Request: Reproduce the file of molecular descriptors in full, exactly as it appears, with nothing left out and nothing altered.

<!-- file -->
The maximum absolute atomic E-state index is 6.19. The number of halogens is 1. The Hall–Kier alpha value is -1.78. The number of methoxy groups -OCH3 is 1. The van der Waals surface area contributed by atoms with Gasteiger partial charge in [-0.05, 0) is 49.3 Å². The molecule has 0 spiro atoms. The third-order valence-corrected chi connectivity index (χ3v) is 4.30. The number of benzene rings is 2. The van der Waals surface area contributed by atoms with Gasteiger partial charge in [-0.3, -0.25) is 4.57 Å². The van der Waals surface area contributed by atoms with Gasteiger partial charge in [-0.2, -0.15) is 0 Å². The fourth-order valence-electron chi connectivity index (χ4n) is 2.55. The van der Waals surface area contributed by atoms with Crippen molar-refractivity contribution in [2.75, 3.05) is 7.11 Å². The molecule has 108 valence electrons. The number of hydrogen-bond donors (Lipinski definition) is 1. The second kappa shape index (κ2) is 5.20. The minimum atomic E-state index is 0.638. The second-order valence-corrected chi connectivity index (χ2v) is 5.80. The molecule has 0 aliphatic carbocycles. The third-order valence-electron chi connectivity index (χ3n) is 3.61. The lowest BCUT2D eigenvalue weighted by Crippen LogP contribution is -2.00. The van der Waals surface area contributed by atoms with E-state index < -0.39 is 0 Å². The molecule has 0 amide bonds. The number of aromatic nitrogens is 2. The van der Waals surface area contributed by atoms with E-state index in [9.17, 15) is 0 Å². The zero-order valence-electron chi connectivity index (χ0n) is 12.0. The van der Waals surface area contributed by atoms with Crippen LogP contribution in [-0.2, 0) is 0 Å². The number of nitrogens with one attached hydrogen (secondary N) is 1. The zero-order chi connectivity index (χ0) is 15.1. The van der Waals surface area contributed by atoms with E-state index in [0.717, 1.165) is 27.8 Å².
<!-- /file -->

The maximum absolute atomic E-state index is 6.19. The number of halogens is 1. The Hall–Kier alpha value is -1.78. The number of methoxy groups -OCH3 is 1. The van der Waals surface area contributed by atoms with Gasteiger partial charge in [-0.05, 0) is 49.3 Å². The molecule has 0 spiro atoms. The third-order valence-corrected chi connectivity index (χ3v) is 4.30. The number of benzene rings is 2. The van der Waals surface area contributed by atoms with Gasteiger partial charge in [-0.3, -0.25) is 4.57 Å². The van der Waals surface area contributed by atoms with Gasteiger partial charge in [-0.2, -0.15) is 0 Å². The fourth-order valence-electron chi connectivity index (χ4n) is 2.55. The van der Waals surface area contributed by atoms with Crippen molar-refractivity contribution in [2.75, 3.05) is 7.11 Å². The molecule has 108 valence electrons. The number of hydrogen-bond donors (Lipinski definition) is 1. The second kappa shape index (κ2) is 5.20. The minimum atomic E-state index is 0.638. The second-order valence-corrected chi connectivity index (χ2v) is 5.80. The molecule has 0 aliphatic carbocycles. The third-order valence-electron chi connectivity index (χ3n) is 3.61. The lowest BCUT2D eigenvalue weighted by Crippen LogP contribution is -2.00. The van der Waals surface area contributed by atoms with E-state index < -0.39 is 0 Å². The molecule has 0 amide bonds. The number of aromatic nitrogens is 2. The van der Waals surface area contributed by atoms with E-state index in [9.17, 15) is 0 Å². The zero-order valence-electron chi connectivity index (χ0n) is 12.0. The van der Waals surface area contributed by atoms with Crippen LogP contribution in [-0.2, 0) is 0 Å². The number of nitrogens with one attached hydrogen (secondary N) is 1. The zero-order chi connectivity index (χ0) is 15.1. The van der Waals surface area contributed by atoms with E-state index in [0.717, 1.165) is 27.8 Å².